It looks as if it’s finally time to get serious about the conservation of water. I’m not holding my breath that the drought will get corrected by our government.

It sounds like the approach is drill, baby, drill. I suggest that everyone listen to Mark Shepard’s presentation on “Restoration Agriculture” and Allan Savory’s presentation at Tufts, Both are on YouTube.

Also, visit Acres U.S.A.’s website and get a copy of Shepard’s presentation, “Managing Water on Your Farm,” at the recent Acres conference.

Another good article on hydration by Joel Salatin is in a recent issue of Acres’ monthly magazine. Maybe other farmers will develop their farm plan.

Don’t expect any support from the government. Officials are consumed with terraces so more grass pastures can be converted into corn and soybean production.

Both allow the ground to be bare, and with reduced humus they become more susceptible to runoff. Remember, terraces are designed to facilitate the removal of water.

Why wouldn’t we want to hold onto that water and let it infiltrate the soil?

Maybe it’s because the soil has become so compacted that it would stand in the terrace until it evaporated.

Art Ozias

Centerview, Mo.

Climate reality

Climate change is not a hoax.

It is supported by national science institutes and academic researchers all over the world.

Some people would have us believe that all these organizations are in on a conspiracy to trick us. They say that thousands of scientists around the world are putting their professional reputations on the line to get more research funding and to profit from new renewable-energy industries.

They are not just skeptical; they are sure that climate change is a scam.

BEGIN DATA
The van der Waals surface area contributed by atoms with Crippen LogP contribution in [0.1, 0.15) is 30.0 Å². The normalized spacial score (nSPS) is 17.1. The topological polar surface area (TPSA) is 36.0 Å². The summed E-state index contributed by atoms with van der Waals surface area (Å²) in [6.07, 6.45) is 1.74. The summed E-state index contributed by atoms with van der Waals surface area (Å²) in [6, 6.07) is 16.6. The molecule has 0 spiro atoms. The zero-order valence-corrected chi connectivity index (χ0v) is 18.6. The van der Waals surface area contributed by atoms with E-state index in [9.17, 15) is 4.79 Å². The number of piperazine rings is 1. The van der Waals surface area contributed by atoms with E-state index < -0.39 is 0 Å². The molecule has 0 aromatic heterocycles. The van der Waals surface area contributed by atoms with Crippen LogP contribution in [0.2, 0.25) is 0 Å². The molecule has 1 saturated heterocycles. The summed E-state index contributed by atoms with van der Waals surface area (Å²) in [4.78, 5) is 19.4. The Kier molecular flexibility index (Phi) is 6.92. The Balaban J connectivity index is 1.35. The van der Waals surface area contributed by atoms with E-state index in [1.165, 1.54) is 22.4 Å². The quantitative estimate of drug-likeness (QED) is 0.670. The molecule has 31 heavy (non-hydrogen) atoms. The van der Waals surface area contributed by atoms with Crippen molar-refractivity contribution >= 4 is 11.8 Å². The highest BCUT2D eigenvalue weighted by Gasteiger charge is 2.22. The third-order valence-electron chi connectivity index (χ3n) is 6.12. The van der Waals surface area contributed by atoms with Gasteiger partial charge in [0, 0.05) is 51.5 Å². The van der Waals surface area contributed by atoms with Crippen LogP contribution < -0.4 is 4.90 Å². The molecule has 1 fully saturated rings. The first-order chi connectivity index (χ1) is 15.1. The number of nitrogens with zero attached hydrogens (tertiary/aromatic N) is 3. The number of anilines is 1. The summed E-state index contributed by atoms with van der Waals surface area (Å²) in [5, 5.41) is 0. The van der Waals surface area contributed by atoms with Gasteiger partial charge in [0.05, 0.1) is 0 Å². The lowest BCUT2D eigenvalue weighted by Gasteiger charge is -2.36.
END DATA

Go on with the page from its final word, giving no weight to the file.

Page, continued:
We can discuss and verify the evidence.

We can discuss what effects it will have and when, if we have the power to change it, the pluses and minuses of any action, and how to adapt.

But we should dismiss the conspiracy theory and stop supporting those who advance it.

Mack Tilton

Kansas City

Free school meals

I’m not sure if the general public knows the extent of availability of free lunches and breakfasts provided in schools.

I was surprised to find, when I taught summer school, that all students were provided breakfast and lunch.

Other children not attending summer school could also obtain food at various community locations free of charge. Sadly a lot of the fresh food actually was wasted and required to be thrown out.

Linda Simmons

Marshall, Mo.

‘Right to farm’ issue

The proposed “right to farm” constitutional amendment on the Aug. 5 ballot being pushed by the Missouri legislature is being sold as “good for organic farmers” (6-28, Midwest Voices, “Protect farmers with Amendment 1”).

What a bunch of baloney.

This “right to farm” bill will give large agricultural corporations the right to place an aromatic hog farm next to your house, pump their animals full of any chemical they want and pollute our streams and rivers with animal waste. If they want to add an amendment to this bill that requires food providers to disclose what kind of drugs and chemicals they are using on the hamburger and pork chop package, I might consider it.

You can bet that won't happen.

Thank you Missouri legislature, but I prefer my Sunday dinner not to glow in the dark.

Vote no on the “right to farm” bill.

Linda Christian


KC Royals blues

I took my two young children to a Kansas City Royals game over the weekend. The game was delayed for almost four hours because of weather.

Instead of postponing the game to allow us to attend another game later in the season the Royals insisted on finishing the game, making it impossible for us to see the game in its entirety.

To make things worse, our bobbleheads were stolen while we were away from our seats.

We will not be attending any more Royals games.

Kevin Orr

Overland Park